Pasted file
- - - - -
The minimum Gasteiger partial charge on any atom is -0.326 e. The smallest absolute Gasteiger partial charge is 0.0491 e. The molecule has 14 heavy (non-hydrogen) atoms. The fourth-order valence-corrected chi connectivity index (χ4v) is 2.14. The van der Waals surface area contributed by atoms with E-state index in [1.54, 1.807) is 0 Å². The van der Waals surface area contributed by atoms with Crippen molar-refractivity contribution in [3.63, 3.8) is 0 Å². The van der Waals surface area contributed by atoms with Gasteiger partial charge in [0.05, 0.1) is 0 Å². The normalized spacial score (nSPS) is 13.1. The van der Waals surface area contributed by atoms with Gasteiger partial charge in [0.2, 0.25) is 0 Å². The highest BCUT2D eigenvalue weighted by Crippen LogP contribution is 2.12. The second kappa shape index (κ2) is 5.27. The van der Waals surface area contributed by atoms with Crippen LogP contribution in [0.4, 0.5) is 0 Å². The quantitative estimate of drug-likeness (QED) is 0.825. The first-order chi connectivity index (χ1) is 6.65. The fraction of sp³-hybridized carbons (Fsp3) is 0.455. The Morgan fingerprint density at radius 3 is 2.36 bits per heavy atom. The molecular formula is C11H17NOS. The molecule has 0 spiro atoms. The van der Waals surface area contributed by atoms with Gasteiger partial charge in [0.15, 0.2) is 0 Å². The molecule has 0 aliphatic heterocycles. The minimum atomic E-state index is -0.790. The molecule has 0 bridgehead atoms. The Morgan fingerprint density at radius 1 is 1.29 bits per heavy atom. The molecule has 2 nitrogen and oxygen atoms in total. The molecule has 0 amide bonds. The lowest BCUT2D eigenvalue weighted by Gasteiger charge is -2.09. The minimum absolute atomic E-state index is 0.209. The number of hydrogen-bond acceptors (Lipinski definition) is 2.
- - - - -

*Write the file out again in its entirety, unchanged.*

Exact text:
The minimum Gasteiger partial charge on any atom is -0.326 e. The smallest absolute Gasteiger partial charge is 0.0491 e. The molecule has 14 heavy (non-hydrogen) atoms. The fourth-order valence-corrected chi connectivity index (χ4v) is 2.14. The van der Waals surface area contributed by atoms with E-state index in [1.54, 1.807) is 0 Å². The van der Waals surface area contributed by atoms with Crippen molar-refractivity contribution in [3.63, 3.8) is 0 Å². The van der Waals surface area contributed by atoms with Gasteiger partial charge in [0.05, 0.1) is 0 Å². The normalized spacial score (nSPS) is 13.1. The van der Waals surface area contributed by atoms with Gasteiger partial charge in [0.2, 0.25) is 0 Å². The highest BCUT2D eigenvalue weighted by Crippen LogP contribution is 2.12. The second kappa shape index (κ2) is 5.27. The van der Waals surface area contributed by atoms with Crippen LogP contribution in [0.4, 0.5) is 0 Å². The quantitative estimate of drug-likeness (QED) is 0.825. The first-order chi connectivity index (χ1) is 6.65. The fraction of sp³-hybridized carbons (Fsp3) is 0.455. The Morgan fingerprint density at radius 3 is 2.36 bits per heavy atom. The molecular formula is C11H17NOS. The molecule has 0 spiro atoms. The van der Waals surface area contributed by atoms with Gasteiger partial charge in [0.15, 0.2) is 0 Å². The molecule has 0 aliphatic heterocycles. The minimum atomic E-state index is -0.790. The molecule has 0 bridgehead atoms. The Morgan fingerprint density at radius 1 is 1.29 bits per heavy atom. The molecule has 2 nitrogen and oxygen atoms in total. The molecule has 0 amide bonds. The lowest BCUT2D eigenvalue weighted by Gasteiger charge is -2.09. The minimum absolute atomic E-state index is 0.209. The number of hydrogen-bond acceptors (Lipinski definition) is 2.